Our Video of the Week features a mainstay of many a Heifetz Stars of Tomorrow program…no less true during our Virtual Summer of 2020 than in previous years: The Viola Sonata No. 1 in F minor, Op. 120 No. 1 by Johannes Brahms. Today, it’s a staple of the viola repertoire, though in fact it was the brilliance of a 19th-century clarinetist that spurred its creation.
After the successful premiere of his Op. 111 Second String Quintet in 1890, the 57-year-old Brahms decided it was time to put away his composing pen. He told a friend he had “achieved enough; here I had before me a carefree old age and could enjoy it in peace.” But a year later, Brahms changed his tune, He happened to travel to the provincial German city of Meiningen, Despite the fact that Meiningen has the same population of our Heifetz home of Staunton, VA, (about 25,000), it was home to one of the elite orchestras in all of Europe, headed up by the legendary conductor and Brahms buddy Hans von Bülow. And it also boasted – to Brahms’ utter astonishment – one of the very best clarinet players in the world. Richard Mühlfeld (or Fräulein Klarinette as Brahms would come to call him,) had initially joined the orchestra as a violinist but switched to clarinet within three years. His playing so inspired the composer that Brahms came out of his short-lived retirement to write two of this chamber-music masterpieces: The Clarinet Trio, Op. 114 and the Clarinet Quintet, Op. 115, both dedicated to and premiered by Mühlfeld himself.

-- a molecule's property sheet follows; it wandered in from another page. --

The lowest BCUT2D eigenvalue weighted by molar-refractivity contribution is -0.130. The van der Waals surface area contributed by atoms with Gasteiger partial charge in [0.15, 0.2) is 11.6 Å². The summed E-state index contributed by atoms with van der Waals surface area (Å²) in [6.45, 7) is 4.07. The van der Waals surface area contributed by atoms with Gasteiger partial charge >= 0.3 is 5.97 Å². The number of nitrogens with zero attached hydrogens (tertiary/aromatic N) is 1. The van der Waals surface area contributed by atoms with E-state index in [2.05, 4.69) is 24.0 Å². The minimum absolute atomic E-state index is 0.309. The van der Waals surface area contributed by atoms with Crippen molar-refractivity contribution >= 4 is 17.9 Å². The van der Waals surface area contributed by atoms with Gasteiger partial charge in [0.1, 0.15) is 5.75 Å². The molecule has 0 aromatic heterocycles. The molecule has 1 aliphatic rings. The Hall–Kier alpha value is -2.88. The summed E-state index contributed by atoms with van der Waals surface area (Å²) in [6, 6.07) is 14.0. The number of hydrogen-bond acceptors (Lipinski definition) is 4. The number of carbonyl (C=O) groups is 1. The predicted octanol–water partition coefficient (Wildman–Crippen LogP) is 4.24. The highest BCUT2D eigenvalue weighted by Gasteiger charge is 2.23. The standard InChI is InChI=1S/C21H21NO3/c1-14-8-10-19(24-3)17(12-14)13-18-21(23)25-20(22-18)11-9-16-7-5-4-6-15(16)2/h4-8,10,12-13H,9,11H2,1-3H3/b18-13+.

German clarinetist Richard Mühlfeld (1856-1907). Brahms called him “the nightingale of the orchestra.”
The relationship continued to bear fruit, and in 1894 Brahms completed his two clarinet Sonatas of Op. 120 while at his his summer retreat in Bad Ischl, a spa town in Austria. These would be the last pieces of chamber music Brahms would write. and he accompanied Mühlfeld on piano at their public premiere in January 1895 in Vienna. Obviously proud of the inspiration he found from these works, Brahms subsequently created arrangements for both viola and violin as well. While the latter failed to gain much popularity, the versions for both clarinet and viola have become absolute staples of those instruments’ repertoires. Instead of making mere transcriptions though, Brahms added double stops and other nuances specifically to suit the range and timbre of the deeper-throated viola.
Today’s selection features the first movement, Allegro appassionato, of the first sonata. Performed here in a riveting virtual collaboration by #Heifet2020 student violist Jacob Shin (Fort Lee, NJ) and pianist Esther Lim (New York, NY) as part of a Stars of Tomorrow concert on Rubato: The Heifetz Virtual Concert Hall..
Johann Strauss and Johannes Brahms (r) in Bad Ischl